State Department Thinks 'Zero' Sounds About Right When It Comes To How Much Iranian Oil Allies Should Be Importing By November 4

This should be fine, because it's not like the U.S. is at odds with any of these buyers on anything.
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Back in May, when Donald Trump announced that the U.S. would be pulling out of the Iran nuclear deal, he had a ton of support for his decision from all parties to the JCPOA.

...

I'm just kidding.

Everyone thought it was a terrible decision and let's face it, Netanyahu’s "Iran lied" presentation was nothing more than a cover story for Trump, conveniently delivered two weeks ahead of the decision.

That decision has all manner of geopolitical implications and it dovetails nicely with Riyadh's push to curtail Tehran's regional influence, which has grown over the past several years thanks to Hezbollah's success in propping up the Assad regime in Syria. Throw in the Quds' stranglehold on Iraqi politics (and Iran has apparently worked something out with al-Sadr on that front) and the resilience of the Houthis in Yemen, and you've got a particularly annoying situation for the Saudis, who were thus more than happy to throw their support behind Trump.

From a purely market perspective, the Iran decision posed something of a quandary for the President to the extent it meant traders were likely to embed more geopolitical premium in crude prices, which were already rising. The higher oil went, the more likely it became that rising prices at the pump would end up eating away at the gains that accrue to U.S. consumers from the tax cuts.

Those concerns "informed" (and I use the scare quotes there because using the term "informed" in the same sentence as the word "Trump" is almost always a paradox) Trump's push to convince the Saudis to increase production in the back half of the year in order to effectively cap oil prices.

But again, there was more than a little irony there. Trump's own decision to poke the Iran hornet's nest was in part responsible for rising oil prices, so the back-channeling to convince OPEC to raise production was yet another example of the administration's policies working at cross-purposes or otherwise tripping over themselves.

Ultimately, Trump was successful in effectively commandeering last week's OPEC meeting and Iran's attempts to veto an output hike were unsuccessful.

On Tuesday morning, the following headline underscored Riyadh's determination to follow through:

  • SAUDIS ARE SAID TO PLAN RECORD OIL OUTPUT OF 10.8M B/D IN JULY

That headline (it hit at roughly 10:30, AM) triggered a quick dip in crude prices, but it would be overshadowed just an hour later by news that the Trump administration is pressuring its allies to cut Iranian oil imports to zero (that's "zero" as in "none") by November 4. That's according to an official from State.

Here's a bit more from Bloomberg's coverage:

In a briefing Tuesday, the State Department official said that while the administration wouldn’t rule out waivers or extensions to the November deadline, which was previously announced, it isn’t discussing them either.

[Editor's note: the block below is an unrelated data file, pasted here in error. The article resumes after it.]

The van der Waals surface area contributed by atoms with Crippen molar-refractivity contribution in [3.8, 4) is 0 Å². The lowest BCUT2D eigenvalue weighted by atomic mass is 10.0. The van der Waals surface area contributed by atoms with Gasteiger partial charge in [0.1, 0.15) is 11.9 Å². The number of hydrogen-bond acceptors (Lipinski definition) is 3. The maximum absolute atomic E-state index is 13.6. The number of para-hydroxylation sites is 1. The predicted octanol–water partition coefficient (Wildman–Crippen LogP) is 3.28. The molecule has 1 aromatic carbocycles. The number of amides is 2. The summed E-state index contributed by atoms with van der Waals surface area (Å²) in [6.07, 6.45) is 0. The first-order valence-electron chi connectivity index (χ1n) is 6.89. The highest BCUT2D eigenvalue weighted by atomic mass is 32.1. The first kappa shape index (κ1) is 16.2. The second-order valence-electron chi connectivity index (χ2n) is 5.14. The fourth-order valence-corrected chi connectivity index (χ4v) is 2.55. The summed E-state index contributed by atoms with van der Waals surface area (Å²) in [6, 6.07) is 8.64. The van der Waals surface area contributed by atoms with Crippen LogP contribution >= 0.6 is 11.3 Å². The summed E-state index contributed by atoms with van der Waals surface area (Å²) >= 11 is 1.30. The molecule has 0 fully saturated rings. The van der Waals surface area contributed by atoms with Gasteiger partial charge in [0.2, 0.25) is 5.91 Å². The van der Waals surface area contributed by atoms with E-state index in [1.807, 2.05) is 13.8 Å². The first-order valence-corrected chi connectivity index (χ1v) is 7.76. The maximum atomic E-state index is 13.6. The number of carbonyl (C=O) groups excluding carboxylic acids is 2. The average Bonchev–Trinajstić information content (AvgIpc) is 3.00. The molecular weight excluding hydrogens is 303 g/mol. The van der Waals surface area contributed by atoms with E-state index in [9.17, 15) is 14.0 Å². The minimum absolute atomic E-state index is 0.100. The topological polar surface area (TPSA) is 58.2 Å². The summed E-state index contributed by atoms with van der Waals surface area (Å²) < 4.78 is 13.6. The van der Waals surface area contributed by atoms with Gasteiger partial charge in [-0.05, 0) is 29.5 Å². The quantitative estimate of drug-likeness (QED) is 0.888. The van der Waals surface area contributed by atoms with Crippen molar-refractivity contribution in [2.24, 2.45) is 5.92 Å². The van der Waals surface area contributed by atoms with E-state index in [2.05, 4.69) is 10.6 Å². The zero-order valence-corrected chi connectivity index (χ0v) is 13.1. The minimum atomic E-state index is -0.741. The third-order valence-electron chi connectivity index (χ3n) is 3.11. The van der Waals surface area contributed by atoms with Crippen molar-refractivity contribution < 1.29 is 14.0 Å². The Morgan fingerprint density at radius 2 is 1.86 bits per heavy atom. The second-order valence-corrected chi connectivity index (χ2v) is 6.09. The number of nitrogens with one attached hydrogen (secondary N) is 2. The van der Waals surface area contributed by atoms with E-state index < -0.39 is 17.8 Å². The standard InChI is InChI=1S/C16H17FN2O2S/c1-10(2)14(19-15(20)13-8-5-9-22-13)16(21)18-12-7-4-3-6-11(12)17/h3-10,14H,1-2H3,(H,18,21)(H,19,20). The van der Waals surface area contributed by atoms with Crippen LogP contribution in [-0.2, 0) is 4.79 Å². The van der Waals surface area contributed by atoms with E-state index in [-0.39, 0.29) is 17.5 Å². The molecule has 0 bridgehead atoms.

The official, who spoke on condition of anonymity, said the U.S. was planning conversations with the governments of Turkey, India and China, all of which import Iranian oil, about finding other supplies. The official said an important part of those discussions was making sure countries aren’t “adversely affected” by cutting Iranian oil imports.

Crude promptly surged:

WTI

As a reminder, there's rampant uncertainty about exactly what the future holds for Iranian barrels in the face of U.S. sanctions. While OPEC can plan for Venezuela disruptions, it's difficult to "plan" anything with regard to Iran due to the ambiguity around U.S. policy and due to the possibility that the oil will find its way to markets one way or another.

"In 2012-2013, Iran opened up accounts in local currencies in buying countries that it then used to finance imports," Barclays reminded investors back in May, before going to to note that "if China, India, Japan, and South Korea do not impose sanctions on the Central Bank of Iran, these countries would be unlikely to stop taking Iranian oil and could serve as an offset to European buyers that would wait to see how the sanctions regime looks."

So there's that. And here's BofAML's take from a note out last week:

On the one hand, reported Iran crude exports have yet to decline in any meaningful way [as] Iranian exports averaged 2.4mn b/d in both in April and May as the National Oil Company squeezed barrels out of the country, presumably concerned about the turn in US politics. But there [are] a number of floating vessels off the Iran Persian gulf that are starting to show up, as insurance and freight challenges are already starting to disrupt flows ahead of the November deadline.

If you go back up and read those excerpts from Bloomberg's coverage again, it looks like Trump is going to try and pressure non-European buyers in addition to Iran's European customers.

Obviously, this adds still more uncertainty to the outlook as these discussions will be set against a backdrop that finds Trump at odds on trade with literally everyone involved.

Meanwhile, if this ends up pushing oil sustainably higher despite Riyadh's best efforts to offset market angst, we'll be right back in the same ridiculous situation we were in prior to the OPEC meeting where Trump is simultaneously i) driving up prices at the pump by turning the screws on Iran, ii) driving down prices at the pump by pressuring the Saudis to increase production, and iii) driving up prices on the cars that fill up at those same pumps with tariffs.

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